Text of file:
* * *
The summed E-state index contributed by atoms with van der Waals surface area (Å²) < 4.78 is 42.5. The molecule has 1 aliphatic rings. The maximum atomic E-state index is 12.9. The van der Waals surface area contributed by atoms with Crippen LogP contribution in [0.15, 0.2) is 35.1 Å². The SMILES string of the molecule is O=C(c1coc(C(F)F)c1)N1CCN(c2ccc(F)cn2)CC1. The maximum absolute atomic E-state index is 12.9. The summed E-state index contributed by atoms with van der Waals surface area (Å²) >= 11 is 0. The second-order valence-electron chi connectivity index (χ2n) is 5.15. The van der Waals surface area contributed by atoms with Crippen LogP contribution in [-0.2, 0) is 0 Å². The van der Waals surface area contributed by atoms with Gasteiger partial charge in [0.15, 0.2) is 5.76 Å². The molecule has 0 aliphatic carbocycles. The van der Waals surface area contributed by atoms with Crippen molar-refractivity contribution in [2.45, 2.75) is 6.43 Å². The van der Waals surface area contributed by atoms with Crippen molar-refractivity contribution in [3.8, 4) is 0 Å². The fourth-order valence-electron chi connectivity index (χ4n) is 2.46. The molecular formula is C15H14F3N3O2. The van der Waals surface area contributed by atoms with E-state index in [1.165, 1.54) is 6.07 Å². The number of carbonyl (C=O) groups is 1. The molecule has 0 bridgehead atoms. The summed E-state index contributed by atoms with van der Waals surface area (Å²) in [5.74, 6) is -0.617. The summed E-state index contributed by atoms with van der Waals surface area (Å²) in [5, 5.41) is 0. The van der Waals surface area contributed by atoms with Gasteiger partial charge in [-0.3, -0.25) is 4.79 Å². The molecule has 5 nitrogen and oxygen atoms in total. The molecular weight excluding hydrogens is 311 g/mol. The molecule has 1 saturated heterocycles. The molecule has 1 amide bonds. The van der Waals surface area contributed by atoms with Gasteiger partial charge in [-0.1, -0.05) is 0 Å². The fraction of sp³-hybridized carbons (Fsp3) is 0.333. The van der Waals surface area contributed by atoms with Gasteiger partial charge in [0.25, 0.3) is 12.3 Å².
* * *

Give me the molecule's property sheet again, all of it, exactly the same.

The summed E-state index contributed by atoms with van der Waals surface area (Å²) < 4.78 is 42.5. The molecule has 1 aliphatic rings. The maximum atomic E-state index is 12.9. The van der Waals surface area contributed by atoms with Crippen LogP contribution in [0.15, 0.2) is 35.1 Å². The SMILES string of the molecule is O=C(c1coc(C(F)F)c1)N1CCN(c2ccc(F)cn2)CC1. The maximum absolute atomic E-state index is 12.9. The summed E-state index contributed by atoms with van der Waals surface area (Å²) >= 11 is 0. The second-order valence-electron chi connectivity index (χ2n) is 5.15. The van der Waals surface area contributed by atoms with Crippen LogP contribution in [-0.2, 0) is 0 Å². The van der Waals surface area contributed by atoms with Gasteiger partial charge in [0.15, 0.2) is 5.76 Å². The molecule has 0 aliphatic carbocycles. The van der Waals surface area contributed by atoms with Crippen molar-refractivity contribution in [2.45, 2.75) is 6.43 Å². The van der Waals surface area contributed by atoms with Crippen molar-refractivity contribution in [3.8, 4) is 0 Å². The fourth-order valence-electron chi connectivity index (χ4n) is 2.46. The molecular formula is C15H14F3N3O2. The van der Waals surface area contributed by atoms with E-state index in [1.165, 1.54) is 6.07 Å². The number of carbonyl (C=O) groups is 1. The molecule has 0 bridgehead atoms. The summed E-state index contributed by atoms with van der Waals surface area (Å²) in [5.74, 6) is -0.617. The summed E-state index contributed by atoms with van der Waals surface area (Å²) in [5, 5.41) is 0. The van der Waals surface area contributed by atoms with Gasteiger partial charge in [-0.3, -0.25) is 4.79 Å². The molecule has 5 nitrogen and oxygen atoms in total. The molecular weight excluding hydrogens is 311 g/mol. The molecule has 1 saturated heterocycles. The molecule has 1 amide bonds. The van der Waals surface area contributed by atoms with Gasteiger partial charge in [-0.1, -0.05) is 0 Å². The fraction of sp³-hybridized carbons (Fsp3) is 0.333. The van der Waals surface area contributed by atoms with Gasteiger partial charge in [0.25, 0.3) is 12.3 Å².